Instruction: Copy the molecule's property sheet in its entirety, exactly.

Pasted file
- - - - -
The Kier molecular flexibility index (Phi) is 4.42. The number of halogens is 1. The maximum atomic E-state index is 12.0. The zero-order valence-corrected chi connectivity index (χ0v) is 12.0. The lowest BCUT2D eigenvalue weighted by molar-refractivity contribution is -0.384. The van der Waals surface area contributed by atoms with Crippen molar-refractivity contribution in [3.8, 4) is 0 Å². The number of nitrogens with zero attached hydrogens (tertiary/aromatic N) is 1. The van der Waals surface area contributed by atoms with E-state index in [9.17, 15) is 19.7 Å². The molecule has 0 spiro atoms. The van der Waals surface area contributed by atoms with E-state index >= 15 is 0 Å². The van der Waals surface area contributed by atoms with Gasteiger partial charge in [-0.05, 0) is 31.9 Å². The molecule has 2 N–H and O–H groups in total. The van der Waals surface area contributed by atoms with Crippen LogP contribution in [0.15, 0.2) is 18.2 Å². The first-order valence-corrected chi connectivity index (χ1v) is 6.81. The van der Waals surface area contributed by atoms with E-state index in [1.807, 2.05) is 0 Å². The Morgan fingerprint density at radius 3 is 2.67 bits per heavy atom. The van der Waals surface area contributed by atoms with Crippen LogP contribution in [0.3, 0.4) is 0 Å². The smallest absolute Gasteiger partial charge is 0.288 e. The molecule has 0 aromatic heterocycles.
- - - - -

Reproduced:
The Kier molecular flexibility index (Phi) is 4.42. The number of halogens is 1. The maximum atomic E-state index is 12.0. The zero-order valence-corrected chi connectivity index (χ0v) is 12.0. The lowest BCUT2D eigenvalue weighted by molar-refractivity contribution is -0.384. The van der Waals surface area contributed by atoms with Crippen molar-refractivity contribution in [3.8, 4) is 0 Å². The number of nitrogens with zero attached hydrogens (tertiary/aromatic N) is 1. The van der Waals surface area contributed by atoms with E-state index in [9.17, 15) is 19.7 Å². The molecule has 0 spiro atoms. The van der Waals surface area contributed by atoms with E-state index >= 15 is 0 Å². The van der Waals surface area contributed by atoms with Gasteiger partial charge in [-0.05, 0) is 31.9 Å². The molecule has 2 N–H and O–H groups in total. The van der Waals surface area contributed by atoms with Crippen LogP contribution in [0.15, 0.2) is 18.2 Å². The first-order valence-corrected chi connectivity index (χ1v) is 6.81. The van der Waals surface area contributed by atoms with E-state index in [1.807, 2.05) is 0 Å². The Morgan fingerprint density at radius 3 is 2.67 bits per heavy atom. The van der Waals surface area contributed by atoms with Crippen LogP contribution in [0.3, 0.4) is 0 Å². The smallest absolute Gasteiger partial charge is 0.288 e. The molecule has 0 aromatic heterocycles.